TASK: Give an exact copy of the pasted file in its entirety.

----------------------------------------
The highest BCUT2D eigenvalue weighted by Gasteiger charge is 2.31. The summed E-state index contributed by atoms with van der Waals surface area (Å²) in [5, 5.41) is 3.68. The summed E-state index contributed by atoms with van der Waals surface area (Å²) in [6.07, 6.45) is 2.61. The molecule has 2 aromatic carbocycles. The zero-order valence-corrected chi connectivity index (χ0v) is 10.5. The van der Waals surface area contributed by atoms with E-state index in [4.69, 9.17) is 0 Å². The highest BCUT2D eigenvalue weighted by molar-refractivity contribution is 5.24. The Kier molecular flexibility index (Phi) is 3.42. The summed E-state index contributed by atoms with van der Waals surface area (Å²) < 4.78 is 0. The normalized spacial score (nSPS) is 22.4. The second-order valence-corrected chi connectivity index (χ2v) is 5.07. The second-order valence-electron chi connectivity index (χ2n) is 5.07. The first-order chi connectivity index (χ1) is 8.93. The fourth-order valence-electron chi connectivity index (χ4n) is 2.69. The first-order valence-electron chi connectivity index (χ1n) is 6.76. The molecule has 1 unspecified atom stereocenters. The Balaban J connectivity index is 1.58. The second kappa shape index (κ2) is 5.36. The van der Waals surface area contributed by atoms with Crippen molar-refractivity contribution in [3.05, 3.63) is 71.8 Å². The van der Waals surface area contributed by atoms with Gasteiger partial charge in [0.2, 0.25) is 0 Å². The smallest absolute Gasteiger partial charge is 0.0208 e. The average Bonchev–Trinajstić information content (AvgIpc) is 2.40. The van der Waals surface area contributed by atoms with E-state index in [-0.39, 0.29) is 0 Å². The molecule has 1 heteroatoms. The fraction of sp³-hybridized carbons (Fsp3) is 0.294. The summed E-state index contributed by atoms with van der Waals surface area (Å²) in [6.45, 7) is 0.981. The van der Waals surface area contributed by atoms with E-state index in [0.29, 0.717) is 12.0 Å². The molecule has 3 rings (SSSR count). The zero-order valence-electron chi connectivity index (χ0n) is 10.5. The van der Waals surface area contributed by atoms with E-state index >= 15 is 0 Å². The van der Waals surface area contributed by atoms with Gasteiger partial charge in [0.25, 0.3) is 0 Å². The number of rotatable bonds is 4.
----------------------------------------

The highest BCUT2D eigenvalue weighted by Gasteiger charge is 2.31. The summed E-state index contributed by atoms with van der Waals surface area (Å²) in [5, 5.41) is 3.68. The summed E-state index contributed by atoms with van der Waals surface area (Å²) in [6.07, 6.45) is 2.61. The molecule has 2 aromatic carbocycles. The zero-order valence-corrected chi connectivity index (χ0v) is 10.5. The van der Waals surface area contributed by atoms with E-state index in [4.69, 9.17) is 0 Å². The highest BCUT2D eigenvalue weighted by molar-refractivity contribution is 5.24. The Kier molecular flexibility index (Phi) is 3.42. The summed E-state index contributed by atoms with van der Waals surface area (Å²) < 4.78 is 0. The normalized spacial score (nSPS) is 22.4. The second-order valence-corrected chi connectivity index (χ2v) is 5.07. The second-order valence-electron chi connectivity index (χ2n) is 5.07. The first-order chi connectivity index (χ1) is 8.93. The fourth-order valence-electron chi connectivity index (χ4n) is 2.69. The first-order valence-electron chi connectivity index (χ1n) is 6.76. The molecule has 1 unspecified atom stereocenters. The Balaban J connectivity index is 1.58. The second kappa shape index (κ2) is 5.36. The van der Waals surface area contributed by atoms with Crippen molar-refractivity contribution in [3.05, 3.63) is 71.8 Å². The van der Waals surface area contributed by atoms with Gasteiger partial charge in [0.2, 0.25) is 0 Å². The smallest absolute Gasteiger partial charge is 0.0208 e. The average Bonchev–Trinajstić information content (AvgIpc) is 2.40. The van der Waals surface area contributed by atoms with E-state index in [-0.39, 0.29) is 0 Å². The molecule has 1 heteroatoms. The fraction of sp³-hybridized carbons (Fsp3) is 0.294. The summed E-state index contributed by atoms with van der Waals surface area (Å²) in [6.45, 7) is 0.981. The van der Waals surface area contributed by atoms with E-state index in [0.29, 0.717) is 12.0 Å². The molecule has 3 rings (SSSR count). The zero-order valence-electron chi connectivity index (χ0n) is 10.5. The van der Waals surface area contributed by atoms with E-state index >= 15 is 0 Å². The van der Waals surface area contributed by atoms with Gasteiger partial charge in [0.25, 0.3) is 0 Å². The number of rotatable bonds is 4.